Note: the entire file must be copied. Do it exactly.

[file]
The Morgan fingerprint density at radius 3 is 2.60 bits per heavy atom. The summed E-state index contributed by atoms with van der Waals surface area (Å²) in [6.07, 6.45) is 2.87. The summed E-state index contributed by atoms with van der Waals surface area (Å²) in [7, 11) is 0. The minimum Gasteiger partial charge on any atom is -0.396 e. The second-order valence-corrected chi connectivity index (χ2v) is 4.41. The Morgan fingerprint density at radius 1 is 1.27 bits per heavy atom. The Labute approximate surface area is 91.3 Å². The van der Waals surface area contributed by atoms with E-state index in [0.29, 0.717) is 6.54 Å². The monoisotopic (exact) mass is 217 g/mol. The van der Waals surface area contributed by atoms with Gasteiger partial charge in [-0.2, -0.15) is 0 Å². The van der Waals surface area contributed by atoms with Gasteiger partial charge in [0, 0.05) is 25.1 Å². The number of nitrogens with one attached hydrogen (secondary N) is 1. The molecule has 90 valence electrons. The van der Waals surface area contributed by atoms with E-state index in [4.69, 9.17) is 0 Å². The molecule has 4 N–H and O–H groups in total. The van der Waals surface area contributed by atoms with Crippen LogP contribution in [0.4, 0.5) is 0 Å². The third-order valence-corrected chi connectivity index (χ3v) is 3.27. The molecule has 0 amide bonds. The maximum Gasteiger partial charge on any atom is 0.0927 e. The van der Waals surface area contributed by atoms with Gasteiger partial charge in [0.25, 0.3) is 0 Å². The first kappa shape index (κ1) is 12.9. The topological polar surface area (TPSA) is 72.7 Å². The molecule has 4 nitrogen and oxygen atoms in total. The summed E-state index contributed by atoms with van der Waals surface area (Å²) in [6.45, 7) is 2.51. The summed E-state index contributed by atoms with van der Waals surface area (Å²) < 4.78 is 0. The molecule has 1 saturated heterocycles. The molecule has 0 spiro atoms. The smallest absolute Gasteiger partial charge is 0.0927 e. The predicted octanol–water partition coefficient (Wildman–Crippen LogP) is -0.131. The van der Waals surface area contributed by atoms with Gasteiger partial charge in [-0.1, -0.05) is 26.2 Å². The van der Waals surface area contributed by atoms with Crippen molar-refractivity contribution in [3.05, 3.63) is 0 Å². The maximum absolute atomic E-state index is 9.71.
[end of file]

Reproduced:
The Morgan fingerprint density at radius 3 is 2.60 bits per heavy atom. The summed E-state index contributed by atoms with van der Waals surface area (Å²) in [6.07, 6.45) is 2.87. The summed E-state index contributed by atoms with van der Waals surface area (Å²) in [7, 11) is 0. The minimum Gasteiger partial charge on any atom is -0.396 e. The second-order valence-corrected chi connectivity index (χ2v) is 4.41. The Morgan fingerprint density at radius 1 is 1.27 bits per heavy atom. The Labute approximate surface area is 91.3 Å². The van der Waals surface area contributed by atoms with E-state index in [0.29, 0.717) is 6.54 Å². The monoisotopic (exact) mass is 217 g/mol. The van der Waals surface area contributed by atoms with Gasteiger partial charge in [-0.2, -0.15) is 0 Å². The van der Waals surface area contributed by atoms with Gasteiger partial charge in [0, 0.05) is 25.1 Å². The number of nitrogens with one attached hydrogen (secondary N) is 1. The molecule has 90 valence electrons. The van der Waals surface area contributed by atoms with E-state index in [4.69, 9.17) is 0 Å². The molecule has 4 N–H and O–H groups in total. The van der Waals surface area contributed by atoms with Crippen LogP contribution in [0.4, 0.5) is 0 Å². The third-order valence-corrected chi connectivity index (χ3v) is 3.27. The molecule has 0 amide bonds. The maximum Gasteiger partial charge on any atom is 0.0927 e. The van der Waals surface area contributed by atoms with Gasteiger partial charge in [0.25, 0.3) is 0 Å². The first kappa shape index (κ1) is 12.9. The topological polar surface area (TPSA) is 72.7 Å². The molecule has 4 nitrogen and oxygen atoms in total. The summed E-state index contributed by atoms with van der Waals surface area (Å²) in [6.45, 7) is 2.51. The summed E-state index contributed by atoms with van der Waals surface area (Å²) < 4.78 is 0. The molecule has 1 saturated heterocycles. The molecule has 0 spiro atoms. The smallest absolute Gasteiger partial charge is 0.0927 e. The predicted octanol–water partition coefficient (Wildman–Crippen LogP) is -0.131. The van der Waals surface area contributed by atoms with Gasteiger partial charge in [-0.1, -0.05) is 26.2 Å². The van der Waals surface area contributed by atoms with Crippen molar-refractivity contribution in [3.05, 3.63) is 0 Å². The maximum absolute atomic E-state index is 9.71.